The finished series was, by all accounts, a glory for the ages. According to Ciriaco, the panels by Angelo da Siena alone were remarkable. ‘I have to marvel exceedingly at this painter’s talent’, he wrote. But in 1468, during a war with Venice, the Belfiore Palace was severely damaged. Though many parts of the building were saved, including a number of 14th-century frescos, nothing more was heard of either the studiolo or its Muses. 

Many scholars believe that the room was destroyed. But there is good reason to believe that at least some of the paintings survived – and are still to be found hiding in museums around the world. 

Raiders of the lost art

Where they are, however, is a puzzle. The most likely candidate is a painting once thought to represent Ceres (or Autumn) in the Museum of Fine Arts, Budapest. As the art historian Miklos Boskovits pointed out, it is ‘virtually certain that [this] actually did belong to the Belfiore cycle’. Not only is the artist, Michele Pannonio, known to have been in Ferrara at the time the studiolo was being completed; but the depiction of a seated woman, surrounded by putti and holding flowers and fruits, corresponds neatly with Guarino’s description of Thalia, the Muse of Agriculture. Perhaps most tellingly, however, the motto Guarino devised for her can be read at the bottom of the panel in both Latin and Greek. And the prominence given to Borso d’Este’s personal symbols – the rose and the lily – can hardly be a coincidence, either. 

Finding the others has proved much trickier. A number of paintings have been considered, including two allegorical figures in the Strozzi Collection in Florence and a so-called Caritas at the Museo Poldi-Pezzoli in Milan. Perhaps the most frequently proposed, however, is a panel attributed to Cosimo Tura in the National Gallery in London.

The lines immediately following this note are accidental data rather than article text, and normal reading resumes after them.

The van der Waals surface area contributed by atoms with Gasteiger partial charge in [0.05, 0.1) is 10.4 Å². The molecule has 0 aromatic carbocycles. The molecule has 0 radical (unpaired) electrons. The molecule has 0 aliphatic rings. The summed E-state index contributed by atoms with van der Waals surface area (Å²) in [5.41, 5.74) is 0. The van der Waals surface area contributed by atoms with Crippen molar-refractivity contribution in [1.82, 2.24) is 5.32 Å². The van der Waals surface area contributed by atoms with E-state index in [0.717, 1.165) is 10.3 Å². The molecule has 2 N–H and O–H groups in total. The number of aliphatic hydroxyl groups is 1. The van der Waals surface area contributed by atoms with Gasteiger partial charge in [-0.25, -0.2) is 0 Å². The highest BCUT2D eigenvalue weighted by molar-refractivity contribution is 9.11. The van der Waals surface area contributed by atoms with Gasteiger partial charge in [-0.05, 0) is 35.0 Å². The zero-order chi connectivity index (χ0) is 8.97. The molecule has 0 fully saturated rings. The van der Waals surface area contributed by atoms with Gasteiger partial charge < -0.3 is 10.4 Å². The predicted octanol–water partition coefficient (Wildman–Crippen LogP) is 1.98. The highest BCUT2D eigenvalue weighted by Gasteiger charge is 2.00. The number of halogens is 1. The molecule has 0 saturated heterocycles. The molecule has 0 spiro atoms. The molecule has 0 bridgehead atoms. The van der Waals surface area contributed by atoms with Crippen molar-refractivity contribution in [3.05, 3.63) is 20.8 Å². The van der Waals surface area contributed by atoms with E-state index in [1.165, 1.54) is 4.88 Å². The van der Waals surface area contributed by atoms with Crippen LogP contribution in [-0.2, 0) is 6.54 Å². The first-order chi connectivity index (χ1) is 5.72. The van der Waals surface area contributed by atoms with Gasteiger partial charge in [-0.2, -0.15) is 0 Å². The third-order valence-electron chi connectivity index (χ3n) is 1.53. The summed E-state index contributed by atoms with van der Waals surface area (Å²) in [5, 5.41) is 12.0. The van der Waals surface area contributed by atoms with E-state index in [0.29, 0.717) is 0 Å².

This is a remarkable work, which bears more than a passing resemblance to Pannonio’s Thalia. Not only is it of comparable size, but there are also a number of striking compositional similarities. Like the Budapest panel, it shows a slender woman with long, Crivelli-like fingers, seated on an elaborately carved throne, decorated with dolphins and topped by a scallop shell. Above her head hangs a string of glass beads; in her hand is a branch of cherries. Both paintings were intended to be seen from the same point of view – that is, from below – and they share a certain statuesque dignity. In the absence of documentation, however, one of the only ways of determining whether Tura’s painting actually came from the studiolo of Belfiore is to identify its subject.

Muses
Left: Painting by Cosimo Tura, c.1455-60, held in the National Gallery, London. Right: The Muse Thalia, or Ceres, by Michele Pannonio, mid-15th century. Museum of Fine Arts, Budapest. Both images © Bridgeman Images.

Some scholars have argued that Tura’s painting represents Calliope, the Muse of epic poetry. But there are a number of obvious problems with this. Unlike Pannonio’s Thalia, Tura’s work doesn’t bear any relation to Guarino’s description at all. In his letter Guarino wrote that: